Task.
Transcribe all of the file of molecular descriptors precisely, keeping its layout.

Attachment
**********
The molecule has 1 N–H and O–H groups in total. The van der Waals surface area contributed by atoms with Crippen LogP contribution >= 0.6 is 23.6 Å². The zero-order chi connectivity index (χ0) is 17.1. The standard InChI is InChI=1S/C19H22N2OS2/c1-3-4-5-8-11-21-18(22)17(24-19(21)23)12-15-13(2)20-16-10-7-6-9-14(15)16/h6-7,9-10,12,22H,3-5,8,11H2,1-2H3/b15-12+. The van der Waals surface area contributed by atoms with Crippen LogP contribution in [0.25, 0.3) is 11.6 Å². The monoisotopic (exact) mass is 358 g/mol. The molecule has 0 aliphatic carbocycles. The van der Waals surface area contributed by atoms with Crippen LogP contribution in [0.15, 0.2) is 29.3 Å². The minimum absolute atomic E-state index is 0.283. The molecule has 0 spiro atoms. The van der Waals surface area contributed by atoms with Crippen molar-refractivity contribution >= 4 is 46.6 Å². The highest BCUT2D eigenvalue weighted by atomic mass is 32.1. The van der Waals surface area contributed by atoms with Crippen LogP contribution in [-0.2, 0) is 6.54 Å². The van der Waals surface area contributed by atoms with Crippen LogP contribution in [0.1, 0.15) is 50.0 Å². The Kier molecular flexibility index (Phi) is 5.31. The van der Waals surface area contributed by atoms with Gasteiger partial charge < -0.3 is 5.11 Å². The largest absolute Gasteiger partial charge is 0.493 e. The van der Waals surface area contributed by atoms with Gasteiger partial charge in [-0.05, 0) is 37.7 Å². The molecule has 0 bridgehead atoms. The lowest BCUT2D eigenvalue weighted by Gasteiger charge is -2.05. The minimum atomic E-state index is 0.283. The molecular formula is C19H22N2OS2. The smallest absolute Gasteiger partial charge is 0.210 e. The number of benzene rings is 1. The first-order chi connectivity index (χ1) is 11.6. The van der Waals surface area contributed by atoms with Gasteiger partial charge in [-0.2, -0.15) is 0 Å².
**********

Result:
The molecule has 1 N–H and O–H groups in total. The van der Waals surface area contributed by atoms with Crippen LogP contribution >= 0.6 is 23.6 Å². The zero-order chi connectivity index (χ0) is 17.1. The standard InChI is InChI=1S/C19H22N2OS2/c1-3-4-5-8-11-21-18(22)17(24-19(21)23)12-15-13(2)20-16-10-7-6-9-14(15)16/h6-7,9-10,12,22H,3-5,8,11H2,1-2H3/b15-12+. The van der Waals surface area contributed by atoms with Crippen LogP contribution in [0.25, 0.3) is 11.6 Å². The monoisotopic (exact) mass is 358 g/mol. The molecule has 0 aliphatic carbocycles. The van der Waals surface area contributed by atoms with Crippen LogP contribution in [0.15, 0.2) is 29.3 Å². The minimum absolute atomic E-state index is 0.283. The molecule has 0 spiro atoms. The van der Waals surface area contributed by atoms with Crippen molar-refractivity contribution >= 4 is 46.6 Å². The highest BCUT2D eigenvalue weighted by atomic mass is 32.1. The van der Waals surface area contributed by atoms with Crippen LogP contribution in [-0.2, 0) is 6.54 Å². The van der Waals surface area contributed by atoms with Crippen LogP contribution in [0.1, 0.15) is 50.0 Å². The Kier molecular flexibility index (Phi) is 5.31. The van der Waals surface area contributed by atoms with Gasteiger partial charge < -0.3 is 5.11 Å². The largest absolute Gasteiger partial charge is 0.493 e. The van der Waals surface area contributed by atoms with Gasteiger partial charge in [-0.05, 0) is 37.7 Å². The molecule has 0 bridgehead atoms. The lowest BCUT2D eigenvalue weighted by Gasteiger charge is -2.05. The minimum atomic E-state index is 0.283. The molecular formula is C19H22N2OS2. The smallest absolute Gasteiger partial charge is 0.210 e. The number of benzene rings is 1. The first-order chi connectivity index (χ1) is 11.6. The van der Waals surface area contributed by atoms with Gasteiger partial charge in [-0.2, -0.15) is 0 Å².